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Neil deGrasse Tyson Thinks Humans Might Be Too Stupid For Aliens To Contact

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The Fermi Paradox illustrates the apparent contradiction between the high likelihood that there is intelligent life somewhere out there and our lack of contact (or proof of contact) with any of those civilizations. The Paradox rests on the ideas that there are billions of stars and galaxies much, much older than ours, and that many of them contain habitable planets (the Kepler telescope has confirmed this), and some of those must support life. And where there’s intelligent life, there’s technology, particularly in terms of interstellar travel.

The key question, then, of the Fermi paradox is: why haven’t we been visited by aliens? In a recent interview with Business Insider, astrophycisist Neil deGrasse Tyson shares some “unorthodox” thoughts about why that might be.

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ISS Spacewalk Cancelled Today Due To Helmet Leakage

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issThere’s a big difference between me and astronauts, and it involves the amount of professional training required, not to mention overall space suit photogeneity. That’s an obvious statement, I know, but having familiarity with certain situations is underrated in my book.

Today was supposed to be the second spacewalk of the month for International Space Station (ISS) flight engineers Chris Cassidy of NASA and Luca Parmitano of the European Space Agency, but the repair mission was ended early and postponed until a later date. The reason? Just a little helmet leakage is all.

The spacewalk officially started this morning at 7:57 a.m. EDT, but just an hour into it, Parmitano reported there was water floating inside of his helmet, just behind his head. This is where that training comes in handy; if it had happened to me in my current state of non-astronautness, the question wouldn’t be if anyone could hear screaming in space, but if there was any way to make it stop.

The leakage wasn’t an emergency situation, and Parmitano was never in any danger, but Flight Director David Korth decided to halt the mission at that point. Both men went back to the airlock, which depressurized at 9:39 a.m. It was the 171st spacewalk intended for system assembly and maintenance, and its 1 hour and 32 minute duration made it the second shortest of all. Not the coolest silver medal to get, but at least no one got hurt.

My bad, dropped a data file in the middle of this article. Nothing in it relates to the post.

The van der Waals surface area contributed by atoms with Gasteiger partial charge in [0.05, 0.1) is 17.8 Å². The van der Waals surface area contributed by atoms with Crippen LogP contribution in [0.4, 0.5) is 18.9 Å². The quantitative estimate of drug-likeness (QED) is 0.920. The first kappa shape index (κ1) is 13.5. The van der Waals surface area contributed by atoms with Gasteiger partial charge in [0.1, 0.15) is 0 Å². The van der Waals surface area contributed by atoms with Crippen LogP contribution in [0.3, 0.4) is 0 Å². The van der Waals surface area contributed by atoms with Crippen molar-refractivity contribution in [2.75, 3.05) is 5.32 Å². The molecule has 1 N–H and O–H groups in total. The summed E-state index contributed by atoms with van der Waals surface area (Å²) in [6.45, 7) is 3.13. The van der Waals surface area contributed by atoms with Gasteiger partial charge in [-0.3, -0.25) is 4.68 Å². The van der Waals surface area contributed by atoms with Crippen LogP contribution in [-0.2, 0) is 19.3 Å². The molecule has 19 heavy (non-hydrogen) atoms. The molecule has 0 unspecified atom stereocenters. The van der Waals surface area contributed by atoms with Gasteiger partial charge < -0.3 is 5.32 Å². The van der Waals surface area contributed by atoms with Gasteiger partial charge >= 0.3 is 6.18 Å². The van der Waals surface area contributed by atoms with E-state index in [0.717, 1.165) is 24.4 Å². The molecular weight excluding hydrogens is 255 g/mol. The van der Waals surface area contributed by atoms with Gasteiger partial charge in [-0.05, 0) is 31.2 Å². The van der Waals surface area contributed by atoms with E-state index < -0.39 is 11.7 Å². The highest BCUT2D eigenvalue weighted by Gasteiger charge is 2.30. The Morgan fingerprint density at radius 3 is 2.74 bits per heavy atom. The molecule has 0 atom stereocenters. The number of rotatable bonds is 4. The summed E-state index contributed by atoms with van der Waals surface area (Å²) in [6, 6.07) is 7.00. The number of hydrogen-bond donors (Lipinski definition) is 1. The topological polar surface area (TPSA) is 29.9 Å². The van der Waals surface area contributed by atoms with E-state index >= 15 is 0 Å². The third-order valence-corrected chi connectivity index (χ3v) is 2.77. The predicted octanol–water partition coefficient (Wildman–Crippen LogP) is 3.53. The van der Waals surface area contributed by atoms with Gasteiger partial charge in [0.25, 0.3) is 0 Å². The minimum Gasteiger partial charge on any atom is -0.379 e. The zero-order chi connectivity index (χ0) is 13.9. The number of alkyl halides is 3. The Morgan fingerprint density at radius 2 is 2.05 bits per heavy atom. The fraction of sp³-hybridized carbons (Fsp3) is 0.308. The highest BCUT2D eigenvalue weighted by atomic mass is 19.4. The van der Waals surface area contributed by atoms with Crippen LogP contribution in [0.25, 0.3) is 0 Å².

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How To Wash That Space Right Out of Your Hair

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Contemplations about space bring up many deep questions. Is there life out there? Could we live on another planet? Can the solar system wag its tail? Will this seven-year-old make it to Mars?

And now this question: how do astronauts wash their hair?

Zero gravity’s awesome and everything, but it makes certain tasks pretty difficult. Karen Nyberg, a member of the Expedition 36 Crew aboard the International Space Station, demystifies the process behind maintaining hair hygiene in space.

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European Space Agency’s Intermediate Experimental Vehicle Splashes Down Safely After Test Run

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ESA2The European Space Agency (ESA) has just successfully completed a test run for its Intermediate eXperimental Vehicle (IXV) prototype. The IXV project is paving the way for a future of autonomous reentry vehicles, and the test run demonstrates IXV’s ability for safe recovery. Last week, the ESA simulated a returning spacecraft by dropping the IXV from a height of nearly 10,000 feet. It gained speed as it fell, and then deployed its parachute, which slowed it down and allowed for a safe splashdown just off the coast of Italy.

Similar tests for autonomous reentry vehicles, particularly with regards to the speed and angles affecting water impact, have been previously conducted by CNR-INSEAN of Rome. Tests of supersonic parachutes similar to the one used by the IXV have been conducted in Arizona at the Yuma Proving Ground.

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Arthur Clarke’s DNA Spacebound

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sunjammerArthur Clarke’s dreams of going to space didn’t die when he did. And in 2014, they’re going to come true. Better late than never, right?

NASA plans to send Clarke’s DNA on the solar-powered Sunjammer spacecraft, which in November 2014 will launch on a 1.9-million-mile voyage to the sun.

The Sunjammer Cosmic Archive is a flying time capsule that carries blueprints for human genetic codes. In addition to Clarke’s DNA, the Sunjammer will carry DNA of Star Trek creator Gene Roddenberry and his wife Majel, who also acted on Star Trek, as well as James “Scotty” Doohan. Clarke, who penned such seminal sci-fi works as 2001: A Space Odyssey, Childhood’s End, and Rendezvous with Rama, also came up with the name Sunjammer—it was the title of one of his short stories.

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Video Map Of The Nearby Universe Reminds Us That Space Is Really, Really, Really Big

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Space is big. Really big. You just won’t believe how vastly, hugely, mindbogglingly big it is. I mean, you may think it’s a long way down the road to the chemist’s, but that’s just peanuts to space, listen…” Those words were obviously written by the brilliant, much-missed Douglas Adams in his classic Hitchhiker’s Guide to the Galaxy books. It’s an amusing way of trying to get across a truth that is genuinely vaster than we can possibly imagine. But don’t take Douglas’ word for it. Check out the 3D video map of the “nearby universe” up above, then see if you still think your commute to work is all that bad.